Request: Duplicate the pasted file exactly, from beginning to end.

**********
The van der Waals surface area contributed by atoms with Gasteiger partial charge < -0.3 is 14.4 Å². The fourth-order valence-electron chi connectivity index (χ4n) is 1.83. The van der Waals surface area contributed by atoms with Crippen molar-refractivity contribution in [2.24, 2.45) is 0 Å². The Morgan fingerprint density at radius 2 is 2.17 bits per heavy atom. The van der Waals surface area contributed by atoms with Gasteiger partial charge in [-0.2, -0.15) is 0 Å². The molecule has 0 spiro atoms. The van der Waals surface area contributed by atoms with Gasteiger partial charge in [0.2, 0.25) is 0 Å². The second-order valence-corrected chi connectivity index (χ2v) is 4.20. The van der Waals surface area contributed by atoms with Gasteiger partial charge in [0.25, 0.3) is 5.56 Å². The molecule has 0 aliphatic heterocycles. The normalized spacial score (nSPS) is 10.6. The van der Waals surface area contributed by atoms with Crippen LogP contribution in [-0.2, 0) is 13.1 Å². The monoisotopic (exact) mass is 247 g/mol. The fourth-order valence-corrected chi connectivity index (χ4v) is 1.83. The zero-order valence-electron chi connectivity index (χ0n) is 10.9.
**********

The van der Waals surface area contributed by atoms with Gasteiger partial charge < -0.3 is 14.4 Å². The fourth-order valence-electron chi connectivity index (χ4n) is 1.83. The van der Waals surface area contributed by atoms with Crippen molar-refractivity contribution in [2.24, 2.45) is 0 Å². The Morgan fingerprint density at radius 2 is 2.17 bits per heavy atom. The van der Waals surface area contributed by atoms with Gasteiger partial charge in [-0.2, -0.15) is 0 Å². The molecule has 0 spiro atoms. The van der Waals surface area contributed by atoms with Gasteiger partial charge in [0.2, 0.25) is 0 Å². The second-order valence-corrected chi connectivity index (χ2v) is 4.20. The van der Waals surface area contributed by atoms with Gasteiger partial charge in [0.25, 0.3) is 5.56 Å². The molecule has 0 aliphatic heterocycles. The normalized spacial score (nSPS) is 10.6. The van der Waals surface area contributed by atoms with Crippen LogP contribution in [-0.2, 0) is 13.1 Å². The monoisotopic (exact) mass is 247 g/mol. The fourth-order valence-corrected chi connectivity index (χ4v) is 1.83. The zero-order valence-electron chi connectivity index (χ0n) is 10.9.